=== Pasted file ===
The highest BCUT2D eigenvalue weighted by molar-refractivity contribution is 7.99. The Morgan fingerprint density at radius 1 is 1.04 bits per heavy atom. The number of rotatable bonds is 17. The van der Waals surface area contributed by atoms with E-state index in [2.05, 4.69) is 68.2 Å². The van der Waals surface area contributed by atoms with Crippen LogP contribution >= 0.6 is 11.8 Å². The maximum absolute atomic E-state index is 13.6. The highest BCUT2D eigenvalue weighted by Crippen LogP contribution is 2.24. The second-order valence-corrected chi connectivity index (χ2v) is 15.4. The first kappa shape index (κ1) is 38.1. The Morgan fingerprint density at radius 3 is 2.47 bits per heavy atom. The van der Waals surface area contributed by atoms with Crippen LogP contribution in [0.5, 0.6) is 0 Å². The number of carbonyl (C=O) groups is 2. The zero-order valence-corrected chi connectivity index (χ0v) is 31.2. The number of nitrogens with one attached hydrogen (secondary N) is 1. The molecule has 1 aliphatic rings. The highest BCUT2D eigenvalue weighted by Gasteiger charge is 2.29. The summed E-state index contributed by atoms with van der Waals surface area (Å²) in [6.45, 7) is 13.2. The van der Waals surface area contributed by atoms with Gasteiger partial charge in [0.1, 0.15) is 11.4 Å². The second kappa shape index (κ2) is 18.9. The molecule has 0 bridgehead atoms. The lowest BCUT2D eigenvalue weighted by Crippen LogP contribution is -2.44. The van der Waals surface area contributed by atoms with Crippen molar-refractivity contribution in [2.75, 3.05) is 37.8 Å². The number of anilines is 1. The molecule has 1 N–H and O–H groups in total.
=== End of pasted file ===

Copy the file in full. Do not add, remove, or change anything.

The highest BCUT2D eigenvalue weighted by molar-refractivity contribution is 7.99. The Morgan fingerprint density at radius 1 is 1.04 bits per heavy atom. The number of rotatable bonds is 17. The van der Waals surface area contributed by atoms with E-state index in [2.05, 4.69) is 68.2 Å². The van der Waals surface area contributed by atoms with Crippen LogP contribution >= 0.6 is 11.8 Å². The maximum absolute atomic E-state index is 13.6. The highest BCUT2D eigenvalue weighted by Crippen LogP contribution is 2.24. The second-order valence-corrected chi connectivity index (χ2v) is 15.4. The first kappa shape index (κ1) is 38.1. The Morgan fingerprint density at radius 3 is 2.47 bits per heavy atom. The van der Waals surface area contributed by atoms with Crippen LogP contribution in [0.5, 0.6) is 0 Å². The number of carbonyl (C=O) groups is 2. The zero-order valence-corrected chi connectivity index (χ0v) is 31.2. The number of nitrogens with one attached hydrogen (secondary N) is 1. The molecule has 1 aliphatic rings. The highest BCUT2D eigenvalue weighted by Gasteiger charge is 2.29. The summed E-state index contributed by atoms with van der Waals surface area (Å²) in [6.45, 7) is 13.2. The van der Waals surface area contributed by atoms with Gasteiger partial charge in [0.1, 0.15) is 11.4 Å². The second kappa shape index (κ2) is 18.9. The molecule has 0 bridgehead atoms. The lowest BCUT2D eigenvalue weighted by Crippen LogP contribution is -2.44. The van der Waals surface area contributed by atoms with Crippen molar-refractivity contribution in [2.75, 3.05) is 37.8 Å². The number of anilines is 1. The molecule has 1 N–H and O–H groups in total.